By Chris Melchin / June 10th, 2016
|Title||Minecraft: Story Mode|
|Release Date||March 29, 2016|
|Platform||Steam, PS3, PS4, Xbox 360, Xbox One, iOS, Android|
|Age Rating||ESRB – Everyone 10+|
The existence of Minecraft: Story Mode used to confuse me. After coming this far, though, I think I’ve more or less accepted that this is a thing, and it’s here to stay. And I have to say, I’m definitely warming up to it.
Gameplay is, as one would expect, the same as it has been all the way since Episode 1. Limited environment exploration and occasional crafting, but the gameplay mostly centered on quick-time events and making dialogue choices.
The story is where there’s a real departure from previous episodes. Having dealt with the Wither Storm in Episode 4, the new episode follows the exploits of the new Order of the Stone, led by Jesse, as they explore the world, go dungeon diving, and generally perform vaguely-defined heroic acts. In this particular installment, they find a strange portal in a temple in the jungle and, after going through it, find themselves in a sky dimension. It’s a nice little throwback to the sky dimension mods from beta-era Minecraft, if that is actually what it was meant to be, like the Far Lands in earlier episodes.
Episode 5 hits the ground running much more so than previous episodes. It opens with an action sequence, with the Order of the Stone fighting a horde of monsters during the title sequence, then diving into a lava-filled ruin to look for loot after solving a simple lever puzzle. Episode 5 also seems unusually light on comedy, instead taking a more serious approach to storytelling that, in my opinion, plays out remarkably well without strained attempts at making jokes in a serious situation.
Most of the story plays out in a city within the sky dimension, searching for a treasure at Ivor’s behest with Lukas and Petra. It’s up to the player to choose how to infiltrate the place where the treasure is being kept, but ultimately the only thing affected by the choice is what scenes the player sees. Both plans will be executed regardless, and the player only chooses which they want to see. This apparent lack of agency is pervasive throughout the episode, and the only thing you can really affect as a player is other characters’ opinions about you and what’s going on. As expected, I suppose, since it would take a lot of effort to have really different sequences and consequences for these radically different choices.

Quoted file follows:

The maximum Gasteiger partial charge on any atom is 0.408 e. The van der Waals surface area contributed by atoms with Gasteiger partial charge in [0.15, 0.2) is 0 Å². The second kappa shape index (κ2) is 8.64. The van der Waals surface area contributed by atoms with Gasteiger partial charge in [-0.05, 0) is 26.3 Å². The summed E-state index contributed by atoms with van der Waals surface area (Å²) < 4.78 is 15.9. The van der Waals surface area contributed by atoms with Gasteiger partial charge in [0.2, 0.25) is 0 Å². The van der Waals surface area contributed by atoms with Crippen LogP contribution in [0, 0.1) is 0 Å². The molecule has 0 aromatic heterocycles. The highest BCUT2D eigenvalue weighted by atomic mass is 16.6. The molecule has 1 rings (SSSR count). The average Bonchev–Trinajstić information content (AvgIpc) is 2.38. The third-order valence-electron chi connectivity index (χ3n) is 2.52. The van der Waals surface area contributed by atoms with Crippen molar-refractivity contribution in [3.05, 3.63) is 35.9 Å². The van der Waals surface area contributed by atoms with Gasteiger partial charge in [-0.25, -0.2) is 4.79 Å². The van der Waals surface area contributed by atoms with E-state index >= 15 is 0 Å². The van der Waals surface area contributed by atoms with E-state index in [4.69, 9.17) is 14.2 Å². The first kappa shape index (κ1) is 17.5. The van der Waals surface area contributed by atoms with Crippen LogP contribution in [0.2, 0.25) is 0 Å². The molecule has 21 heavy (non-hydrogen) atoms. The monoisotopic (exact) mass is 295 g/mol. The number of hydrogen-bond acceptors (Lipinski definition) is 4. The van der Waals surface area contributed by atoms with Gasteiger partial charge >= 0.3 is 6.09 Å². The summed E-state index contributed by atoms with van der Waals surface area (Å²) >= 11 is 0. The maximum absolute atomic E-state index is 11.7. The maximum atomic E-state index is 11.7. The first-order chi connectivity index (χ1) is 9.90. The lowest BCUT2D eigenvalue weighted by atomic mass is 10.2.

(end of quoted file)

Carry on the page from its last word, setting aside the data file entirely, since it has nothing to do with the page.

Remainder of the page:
Episode 5 takes on a story totally separate from the earlier episodes, kicking off a new plot following the new Order of the Stone. It ends with somewhat of a cliffhanger, setting up the recently-announced following episodes of the story. Naturally, Episode 5 is not the actual last episode, it’s just the last one that comes with the base game, with Episode 6 through Episode 8 coming over the summer as paid DLC. Perhaps somewhat frustrating, but ultimately not unexpected from Telltale Games.
By this point, Minecraft: Story Mode has its audience, and that’s probably not going to change with this episode. It maintains the high production values and overall quality of the other episodes, and has a new, if also somewhat formulaic, story, as the group joins up with an underground resistance group to reform a (possibly necessarily) restrictive government. However, as before, a clichéd story does not have to mean a bad one, and even if Episode 5 does follow a somewhat predictable path, it is still enjoyable. Episode 5 is the last episode included with the $24.99 base Minecraft: Story Mode on Steam and the season pass on other platforms, with future episodes available together for $14.99.
Episode 5 on its own runs about 2 hours for a single playthrough, and as before has replay value in the form of branching paths so you can see just how much the story changes from making different choices. If you don’t find yourself liking the earlier episodes, Episode 5 isn’t worth forcing yourself through them just to see it. However, if you have finished the other episodes, and haven’t seen Episode 5 yet, it might be worth your time to give it a shot. It starts the story in a new direction. I think it has promise, and I’m looking forward to seeing where it goes. Whether the next three episodes will follow through on that promise, however, remains to be seen.
Review copy provided by publisher
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